Introduction: The SI joint and the pelvis are adjacent to a fused segment after lumbar fusion surgery. SI joint pain has been regarded as a form of adjacent segment disease. Prior studies suggest increase stress to the SI joint and pelvis with lumbar fusion. The goal of the study is to evaluate whether the extent of lumbar instrumentation induces changes to lumbopelvic parameters.
Methods: Among 355 patients underwent lumbar fusions at our institution between fall 2010 to winter 2012, 80 patients met criteria for the study. Inclusion criteria included age > 18, appropriate imaging available (pre operative and post operative lateral films), fusion where the rostal extent is up to L1 and the caudal extent at most S1. Exclusion criteria included prior lumbar fusion, history of SI joint syndrome, inappropriate follow up (<1 year), fusion involving thoracic levels, and inadequate films (unable to visual appropriate anatomy). The patients were subdivided into groups based on extent of lumbar instrumentation. The patients were evaluated based on age, sex, diagnosis, lumbar lordosis (LL), pelvic incidence (PI), pelvic tilt (PT), and sacral slope (SS). The values were compared preoperatively among the groups, postoperatively among the groups, and preoperative vs postoperatively with the same group.
Results: There were no statistically significant differences between preoperative and postoperative lumbopelvic parameters among each fusion group.
Conclusions: The results imply that the extent of instrumentation, including the involvement of the sacrum, may not alter lumbopelvic parameters. This appears to argue against the idea that longer fusion constructs induce more stress on the pelvis and SI joint.
Patient Care: This research adds to the literature regarding the extent of lumbar fusion and its influence on lumbopelvic parameters. Prior studies suggest that post operative SI joint pain may be related to lumbar fusion. Surgical strategies for lumbar fusion may reduce the incidence of post operative SI joint pain. This study supports the idea that the extent of the fusion construct does not change lumbopelvic parameters. Since the lumbopelvic parameters do not change, the stress towards the SI joint may not be significant. Knowledge of factors that may induce post operative SI joint pain will help contribute to better patient outcome after lumbar fusion.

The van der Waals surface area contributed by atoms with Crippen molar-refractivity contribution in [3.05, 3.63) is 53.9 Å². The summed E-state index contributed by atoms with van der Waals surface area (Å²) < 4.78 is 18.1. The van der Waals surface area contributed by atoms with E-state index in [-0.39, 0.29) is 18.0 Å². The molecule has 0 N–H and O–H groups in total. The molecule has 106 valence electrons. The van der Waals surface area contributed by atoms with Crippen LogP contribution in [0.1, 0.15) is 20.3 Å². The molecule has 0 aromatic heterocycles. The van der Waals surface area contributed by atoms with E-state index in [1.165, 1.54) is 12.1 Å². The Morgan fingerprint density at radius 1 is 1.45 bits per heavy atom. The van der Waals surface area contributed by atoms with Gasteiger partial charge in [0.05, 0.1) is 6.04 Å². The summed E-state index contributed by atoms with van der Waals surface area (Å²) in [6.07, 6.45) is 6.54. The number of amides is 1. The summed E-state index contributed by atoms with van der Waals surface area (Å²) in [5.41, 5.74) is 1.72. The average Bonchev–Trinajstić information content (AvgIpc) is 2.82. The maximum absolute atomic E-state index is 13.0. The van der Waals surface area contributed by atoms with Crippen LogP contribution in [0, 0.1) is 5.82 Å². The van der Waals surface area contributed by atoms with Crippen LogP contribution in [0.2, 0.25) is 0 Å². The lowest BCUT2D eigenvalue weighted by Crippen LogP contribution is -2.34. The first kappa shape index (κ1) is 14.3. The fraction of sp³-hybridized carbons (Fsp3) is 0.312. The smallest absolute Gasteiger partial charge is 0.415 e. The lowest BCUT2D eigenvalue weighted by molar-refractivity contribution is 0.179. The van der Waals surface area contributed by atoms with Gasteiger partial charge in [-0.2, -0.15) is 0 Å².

Learning Objectives: Participants should be able to 1) Describe various lumbopelvic parameters, 2) Possess background knowledge of the recent literature regarding sacroiliac joint pain after lumbar fusion as a possible manifestation of adjacent level disease, 3) Entertain the possibility that the extent of lumbar fusion constructs may not induce significant stress to the pelvis and SI joint to alter lumbopelvic parameters.
References: 1. Ivanov, A.A., et al., Lumbar fusion leads to increases in angular motion and stress across sacroiliac joint: a finite element study. Spine (Phila Pa 1976), 2009. 34(5): p. E162-9.